Prices have leveled out recently; experts say this could change
By Deborah Jeanne Sergeant
A perfect storm of circumstances during the pandemic drove lumber prices to unprecedented levels earlier this year. With low supply and high demand, prices could only go up.
But, in recent months, the prices have leveled out.
Armed with stimulus checks and a lot of time on their hands, many people at home decided it was time to build a deck or garage or extra room.
“Everyone was home and not going on vacations,” said Chuck Handley, owner of Burke’s Home Center and contractor in Oswego. “They decided to put their money into their homes.”
He added that the trend lasted through last winter, when he had felt sure the demand would slow.
Residential building boom
A shortage of houses on the market and increased demand for homes increased commercial demand for lumber.
Many factors ramped up the real estate market, including people moving away from large cities and the desire for extra space as people were working from home, schooling at home and caring for elderly relatives instead of placing them in nursing homes.
“That has made the housing industry shoot up to the rate of 400,000 to 500,000 homes per year more than normal nationwide,” Handley said. “Right now, we’re at 1.6 to 1.7 million homes built per year, and 1.2 million per year in previous years. That’s a lot. The lumber industry wasn’t geared up for it. Mills had a tough time supplying.”
Ice storms in Texas in January and February 2021 also affected cost.
“All the resins that are used to make plywood and to make piping and everything used as a plastic resin was shut down over a month,” Handley said. “That made the supply chain tight. That drove the price up for building and renovation. It’s not just lumber, but a lot of items.”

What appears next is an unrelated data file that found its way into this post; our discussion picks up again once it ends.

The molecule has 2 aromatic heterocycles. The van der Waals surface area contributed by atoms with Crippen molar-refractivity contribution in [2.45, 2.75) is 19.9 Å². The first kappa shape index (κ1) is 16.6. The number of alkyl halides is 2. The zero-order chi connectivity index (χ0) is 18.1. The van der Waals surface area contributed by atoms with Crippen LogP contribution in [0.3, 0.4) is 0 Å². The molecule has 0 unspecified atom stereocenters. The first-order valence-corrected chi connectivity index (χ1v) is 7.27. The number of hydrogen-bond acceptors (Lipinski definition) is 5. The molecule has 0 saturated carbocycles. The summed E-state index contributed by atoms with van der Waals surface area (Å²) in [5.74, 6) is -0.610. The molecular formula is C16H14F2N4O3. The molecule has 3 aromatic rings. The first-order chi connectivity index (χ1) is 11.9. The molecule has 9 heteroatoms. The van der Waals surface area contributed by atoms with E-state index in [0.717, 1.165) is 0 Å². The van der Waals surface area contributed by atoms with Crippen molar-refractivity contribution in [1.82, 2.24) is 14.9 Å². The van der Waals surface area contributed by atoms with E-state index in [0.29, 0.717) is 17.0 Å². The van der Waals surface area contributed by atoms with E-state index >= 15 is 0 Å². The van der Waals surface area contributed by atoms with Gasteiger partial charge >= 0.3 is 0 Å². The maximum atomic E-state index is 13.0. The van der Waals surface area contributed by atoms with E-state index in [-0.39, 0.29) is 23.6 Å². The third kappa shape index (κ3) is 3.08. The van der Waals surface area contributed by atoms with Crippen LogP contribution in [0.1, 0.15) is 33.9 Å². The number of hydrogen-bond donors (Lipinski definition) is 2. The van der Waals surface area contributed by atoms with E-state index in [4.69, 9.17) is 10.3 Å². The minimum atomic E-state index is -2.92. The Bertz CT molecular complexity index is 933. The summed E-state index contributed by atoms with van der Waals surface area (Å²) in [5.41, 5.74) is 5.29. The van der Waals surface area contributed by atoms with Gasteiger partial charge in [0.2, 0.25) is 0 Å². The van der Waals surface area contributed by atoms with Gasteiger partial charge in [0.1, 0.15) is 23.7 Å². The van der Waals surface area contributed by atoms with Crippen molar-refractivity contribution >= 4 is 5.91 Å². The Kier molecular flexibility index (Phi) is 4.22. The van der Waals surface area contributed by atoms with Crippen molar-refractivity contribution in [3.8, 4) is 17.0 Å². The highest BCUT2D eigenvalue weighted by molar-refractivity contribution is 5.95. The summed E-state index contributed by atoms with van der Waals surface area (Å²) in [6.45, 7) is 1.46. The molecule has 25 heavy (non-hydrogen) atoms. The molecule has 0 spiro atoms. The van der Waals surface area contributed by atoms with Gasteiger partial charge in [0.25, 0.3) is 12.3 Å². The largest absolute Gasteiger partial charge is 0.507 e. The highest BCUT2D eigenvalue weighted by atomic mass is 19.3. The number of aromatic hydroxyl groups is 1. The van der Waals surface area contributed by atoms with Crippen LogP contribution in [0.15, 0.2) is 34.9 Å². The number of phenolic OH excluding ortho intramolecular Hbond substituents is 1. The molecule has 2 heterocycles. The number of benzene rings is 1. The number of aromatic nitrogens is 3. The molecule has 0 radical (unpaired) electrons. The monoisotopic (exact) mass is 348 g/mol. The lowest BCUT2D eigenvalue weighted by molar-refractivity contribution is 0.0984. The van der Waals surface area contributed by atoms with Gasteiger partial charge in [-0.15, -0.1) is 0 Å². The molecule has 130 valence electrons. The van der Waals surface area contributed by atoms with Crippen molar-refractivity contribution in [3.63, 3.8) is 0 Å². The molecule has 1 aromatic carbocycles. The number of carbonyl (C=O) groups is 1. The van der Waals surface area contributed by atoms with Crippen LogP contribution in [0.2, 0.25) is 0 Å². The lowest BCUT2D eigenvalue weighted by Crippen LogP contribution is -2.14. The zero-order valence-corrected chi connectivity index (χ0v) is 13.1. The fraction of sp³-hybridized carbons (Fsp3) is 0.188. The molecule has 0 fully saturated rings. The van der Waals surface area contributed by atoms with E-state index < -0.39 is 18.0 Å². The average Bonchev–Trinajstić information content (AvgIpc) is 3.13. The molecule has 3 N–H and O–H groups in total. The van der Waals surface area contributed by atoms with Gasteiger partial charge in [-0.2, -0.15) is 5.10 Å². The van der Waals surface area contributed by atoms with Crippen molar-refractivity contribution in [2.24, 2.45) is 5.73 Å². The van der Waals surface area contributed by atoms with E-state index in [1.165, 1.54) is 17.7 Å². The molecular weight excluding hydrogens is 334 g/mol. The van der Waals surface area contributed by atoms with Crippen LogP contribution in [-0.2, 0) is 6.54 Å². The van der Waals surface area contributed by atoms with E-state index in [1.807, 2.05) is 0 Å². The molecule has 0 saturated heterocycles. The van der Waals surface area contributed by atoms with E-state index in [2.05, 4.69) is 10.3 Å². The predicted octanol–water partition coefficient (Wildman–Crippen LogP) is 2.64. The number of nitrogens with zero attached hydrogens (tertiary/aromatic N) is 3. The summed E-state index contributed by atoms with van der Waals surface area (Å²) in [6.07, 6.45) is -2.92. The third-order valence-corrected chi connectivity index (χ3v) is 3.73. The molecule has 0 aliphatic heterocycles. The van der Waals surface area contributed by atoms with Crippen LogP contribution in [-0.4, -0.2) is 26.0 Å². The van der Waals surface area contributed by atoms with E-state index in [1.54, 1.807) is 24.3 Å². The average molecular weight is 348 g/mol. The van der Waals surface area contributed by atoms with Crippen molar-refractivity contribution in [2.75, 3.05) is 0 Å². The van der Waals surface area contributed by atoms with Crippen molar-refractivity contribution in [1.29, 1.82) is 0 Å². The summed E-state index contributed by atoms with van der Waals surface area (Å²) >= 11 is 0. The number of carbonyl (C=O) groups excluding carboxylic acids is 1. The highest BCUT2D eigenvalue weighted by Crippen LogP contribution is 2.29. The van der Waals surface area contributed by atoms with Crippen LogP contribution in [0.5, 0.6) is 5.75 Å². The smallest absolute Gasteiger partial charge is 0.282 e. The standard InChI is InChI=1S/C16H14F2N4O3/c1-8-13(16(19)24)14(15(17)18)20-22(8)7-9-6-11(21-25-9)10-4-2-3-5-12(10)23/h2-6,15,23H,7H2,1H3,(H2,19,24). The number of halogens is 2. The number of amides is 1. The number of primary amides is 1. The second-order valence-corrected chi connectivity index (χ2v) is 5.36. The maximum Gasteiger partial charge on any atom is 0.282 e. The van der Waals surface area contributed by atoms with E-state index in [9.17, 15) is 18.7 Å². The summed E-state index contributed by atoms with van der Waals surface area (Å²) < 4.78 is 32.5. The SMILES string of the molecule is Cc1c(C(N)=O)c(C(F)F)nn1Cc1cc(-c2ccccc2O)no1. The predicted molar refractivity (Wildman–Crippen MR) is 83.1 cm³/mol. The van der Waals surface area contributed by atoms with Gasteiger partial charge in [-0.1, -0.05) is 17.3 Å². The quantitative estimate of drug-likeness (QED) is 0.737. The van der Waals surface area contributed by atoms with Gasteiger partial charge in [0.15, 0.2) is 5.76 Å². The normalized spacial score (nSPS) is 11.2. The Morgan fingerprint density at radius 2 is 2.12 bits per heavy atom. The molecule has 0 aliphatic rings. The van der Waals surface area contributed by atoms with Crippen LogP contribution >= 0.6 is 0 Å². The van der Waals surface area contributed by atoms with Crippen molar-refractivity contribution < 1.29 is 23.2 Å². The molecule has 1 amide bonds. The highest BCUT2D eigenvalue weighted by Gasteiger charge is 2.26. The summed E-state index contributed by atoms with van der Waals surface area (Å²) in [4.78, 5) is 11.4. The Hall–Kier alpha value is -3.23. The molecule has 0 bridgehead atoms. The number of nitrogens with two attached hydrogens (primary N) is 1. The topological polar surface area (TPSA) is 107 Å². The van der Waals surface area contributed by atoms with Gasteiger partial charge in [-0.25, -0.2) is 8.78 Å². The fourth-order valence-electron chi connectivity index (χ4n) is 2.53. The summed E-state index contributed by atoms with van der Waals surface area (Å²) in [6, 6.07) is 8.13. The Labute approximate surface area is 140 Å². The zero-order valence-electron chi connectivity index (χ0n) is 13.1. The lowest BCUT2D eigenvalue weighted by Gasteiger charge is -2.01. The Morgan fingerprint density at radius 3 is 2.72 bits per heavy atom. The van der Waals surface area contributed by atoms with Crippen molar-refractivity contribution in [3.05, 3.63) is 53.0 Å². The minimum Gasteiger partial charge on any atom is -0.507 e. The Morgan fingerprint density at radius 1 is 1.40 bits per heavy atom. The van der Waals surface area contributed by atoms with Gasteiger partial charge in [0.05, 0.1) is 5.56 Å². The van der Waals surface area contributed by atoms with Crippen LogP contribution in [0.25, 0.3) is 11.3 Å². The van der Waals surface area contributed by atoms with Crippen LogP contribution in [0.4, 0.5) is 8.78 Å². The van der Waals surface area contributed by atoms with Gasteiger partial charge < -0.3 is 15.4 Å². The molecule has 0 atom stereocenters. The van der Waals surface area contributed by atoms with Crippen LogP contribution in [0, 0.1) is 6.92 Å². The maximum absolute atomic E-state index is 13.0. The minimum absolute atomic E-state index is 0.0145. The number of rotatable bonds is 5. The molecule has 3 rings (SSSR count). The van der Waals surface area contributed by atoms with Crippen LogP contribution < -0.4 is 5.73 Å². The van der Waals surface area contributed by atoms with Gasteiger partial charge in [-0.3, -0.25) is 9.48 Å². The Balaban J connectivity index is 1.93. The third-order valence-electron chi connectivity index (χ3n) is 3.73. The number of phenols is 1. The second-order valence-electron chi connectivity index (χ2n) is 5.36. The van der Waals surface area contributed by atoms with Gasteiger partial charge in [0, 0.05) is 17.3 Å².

In addition, a low supply of lumber beginning in 2018 and idle mills during the quarantine period left lumber retailers understocked.
Jamie Giarrusso, sales manager at Giarrusso Building Supplies in Syracuse, said that mills curtailed their production of lumber through 2019 because demand had fallen off.
“They were thinking 2020 would be the same,” he said.
That assumption was part of the reason Giarrusso had little lumber to sell for the past year and why the prices skyrocketed.
Once the quarantine hit, mills shut down for two months, exacerbating the problem. But that temporary shutdown was not the worst part. Once mills started up again, the labor shortage made filling those positions difficult.
Giarrusso said that a shortage of truckers has made it difficult to obtain the lumber mills’ products and to deliver it to customers.
“I have had signs out front for two years looking for drivers,” he said. “It took until late June to get a delivery driver.”
Once demand began to fall off in May 2021, prices began to go down. Handley said media reports of higher prices “scared the DIYer. If you’re in the middle of building, you’ve got to finish. But the DIYer says, ‘I really don’t have to put on that deck; I can wait.’ Our business has shrunk as people wait for prices to go down. Since mid-June, the price has started to crash.”
Handley also attributes the lower prices to the time of year, as in typical years, July and August are soft months for the lumber industry as normally vacation then. Handley said the price should remain flat through the end of summer.
“In fall, we’ll see another bump in pricing, but not as much as April and May,” Handley said. “Those were the highest prices in lumber. Now is the time to buy, before people start buying lumber to prepare their homes for winter.”
Plywood has remained high, as the resin issue caused a major setback in production.
Giarrusso hopes that the lumber industry will learn to look further into the future rather than waiting until the supply is too low. He expressed gratitude that customers have mostly been understanding when the store was unable to supply them.
“I’ve seen this before and customers weren’t as patient as they are now,” he said. “They see everything in the whole world harder to get.”